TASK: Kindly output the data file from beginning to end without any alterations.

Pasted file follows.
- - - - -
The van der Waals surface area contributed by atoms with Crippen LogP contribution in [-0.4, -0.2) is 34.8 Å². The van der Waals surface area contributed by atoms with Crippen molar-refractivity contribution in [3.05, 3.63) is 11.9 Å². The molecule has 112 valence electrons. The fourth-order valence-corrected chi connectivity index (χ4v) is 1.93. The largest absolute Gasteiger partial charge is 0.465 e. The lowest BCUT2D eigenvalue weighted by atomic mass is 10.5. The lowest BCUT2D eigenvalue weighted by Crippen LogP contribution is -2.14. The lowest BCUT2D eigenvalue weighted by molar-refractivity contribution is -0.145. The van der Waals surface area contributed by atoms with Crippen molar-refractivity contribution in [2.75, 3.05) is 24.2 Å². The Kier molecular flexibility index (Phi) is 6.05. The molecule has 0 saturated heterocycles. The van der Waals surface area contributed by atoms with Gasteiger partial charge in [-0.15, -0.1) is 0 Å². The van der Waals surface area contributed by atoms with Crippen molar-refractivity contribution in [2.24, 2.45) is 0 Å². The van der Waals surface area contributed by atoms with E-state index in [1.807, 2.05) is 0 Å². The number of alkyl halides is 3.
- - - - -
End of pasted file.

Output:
The van der Waals surface area contributed by atoms with Crippen LogP contribution in [-0.4, -0.2) is 34.8 Å². The van der Waals surface area contributed by atoms with Crippen molar-refractivity contribution in [3.05, 3.63) is 11.9 Å². The molecule has 112 valence electrons. The fourth-order valence-corrected chi connectivity index (χ4v) is 1.93. The largest absolute Gasteiger partial charge is 0.465 e. The lowest BCUT2D eigenvalue weighted by atomic mass is 10.5. The lowest BCUT2D eigenvalue weighted by Crippen LogP contribution is -2.14. The lowest BCUT2D eigenvalue weighted by molar-refractivity contribution is -0.145. The van der Waals surface area contributed by atoms with Crippen molar-refractivity contribution in [2.75, 3.05) is 24.2 Å². The Kier molecular flexibility index (Phi) is 6.05. The molecule has 0 saturated heterocycles. The van der Waals surface area contributed by atoms with Gasteiger partial charge in [-0.15, -0.1) is 0 Å². The van der Waals surface area contributed by atoms with Crippen molar-refractivity contribution in [2.24, 2.45) is 0 Å². The van der Waals surface area contributed by atoms with E-state index in [1.807, 2.05) is 0 Å². The number of alkyl halides is 3.